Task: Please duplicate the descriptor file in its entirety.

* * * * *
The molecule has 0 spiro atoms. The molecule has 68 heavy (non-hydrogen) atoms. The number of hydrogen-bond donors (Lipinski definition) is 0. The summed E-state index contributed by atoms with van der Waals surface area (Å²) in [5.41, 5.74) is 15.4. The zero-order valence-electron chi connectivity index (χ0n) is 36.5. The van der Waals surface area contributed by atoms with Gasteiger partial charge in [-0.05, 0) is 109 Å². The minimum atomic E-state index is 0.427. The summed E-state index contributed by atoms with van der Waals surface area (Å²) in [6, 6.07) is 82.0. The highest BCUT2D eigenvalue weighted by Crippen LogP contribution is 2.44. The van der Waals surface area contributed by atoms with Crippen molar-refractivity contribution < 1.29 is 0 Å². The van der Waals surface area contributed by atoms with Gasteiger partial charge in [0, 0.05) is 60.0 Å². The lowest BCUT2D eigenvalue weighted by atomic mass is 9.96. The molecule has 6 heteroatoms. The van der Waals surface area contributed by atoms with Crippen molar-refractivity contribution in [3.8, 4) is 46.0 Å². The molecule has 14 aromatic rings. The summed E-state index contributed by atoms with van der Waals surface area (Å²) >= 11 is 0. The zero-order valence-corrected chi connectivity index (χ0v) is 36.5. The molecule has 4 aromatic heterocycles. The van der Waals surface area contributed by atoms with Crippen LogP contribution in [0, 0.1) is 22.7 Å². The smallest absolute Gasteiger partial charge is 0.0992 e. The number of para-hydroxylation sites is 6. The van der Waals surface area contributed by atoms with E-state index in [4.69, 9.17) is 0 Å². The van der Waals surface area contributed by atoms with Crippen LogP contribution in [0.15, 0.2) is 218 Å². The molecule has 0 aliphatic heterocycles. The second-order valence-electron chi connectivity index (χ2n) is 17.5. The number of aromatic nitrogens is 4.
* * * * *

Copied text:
The molecule has 0 spiro atoms. The molecule has 68 heavy (non-hydrogen) atoms. The number of hydrogen-bond donors (Lipinski definition) is 0. The summed E-state index contributed by atoms with van der Waals surface area (Å²) in [5.41, 5.74) is 15.4. The zero-order valence-electron chi connectivity index (χ0n) is 36.5. The van der Waals surface area contributed by atoms with Gasteiger partial charge in [-0.05, 0) is 109 Å². The minimum atomic E-state index is 0.427. The summed E-state index contributed by atoms with van der Waals surface area (Å²) in [6, 6.07) is 82.0. The highest BCUT2D eigenvalue weighted by Crippen LogP contribution is 2.44. The van der Waals surface area contributed by atoms with Crippen molar-refractivity contribution < 1.29 is 0 Å². The van der Waals surface area contributed by atoms with Gasteiger partial charge in [0, 0.05) is 60.0 Å². The lowest BCUT2D eigenvalue weighted by atomic mass is 9.96. The molecule has 6 heteroatoms. The van der Waals surface area contributed by atoms with Crippen molar-refractivity contribution in [3.8, 4) is 46.0 Å². The molecule has 14 aromatic rings. The summed E-state index contributed by atoms with van der Waals surface area (Å²) >= 11 is 0. The zero-order valence-corrected chi connectivity index (χ0v) is 36.5. The molecule has 4 aromatic heterocycles. The van der Waals surface area contributed by atoms with Crippen LogP contribution in [0, 0.1) is 22.7 Å². The smallest absolute Gasteiger partial charge is 0.0992 e. The number of para-hydroxylation sites is 6. The van der Waals surface area contributed by atoms with E-state index in [4.69, 9.17) is 0 Å². The van der Waals surface area contributed by atoms with Crippen LogP contribution in [0.15, 0.2) is 218 Å². The molecule has 0 aliphatic heterocycles. The second-order valence-electron chi connectivity index (χ2n) is 17.5. The number of aromatic nitrogens is 4.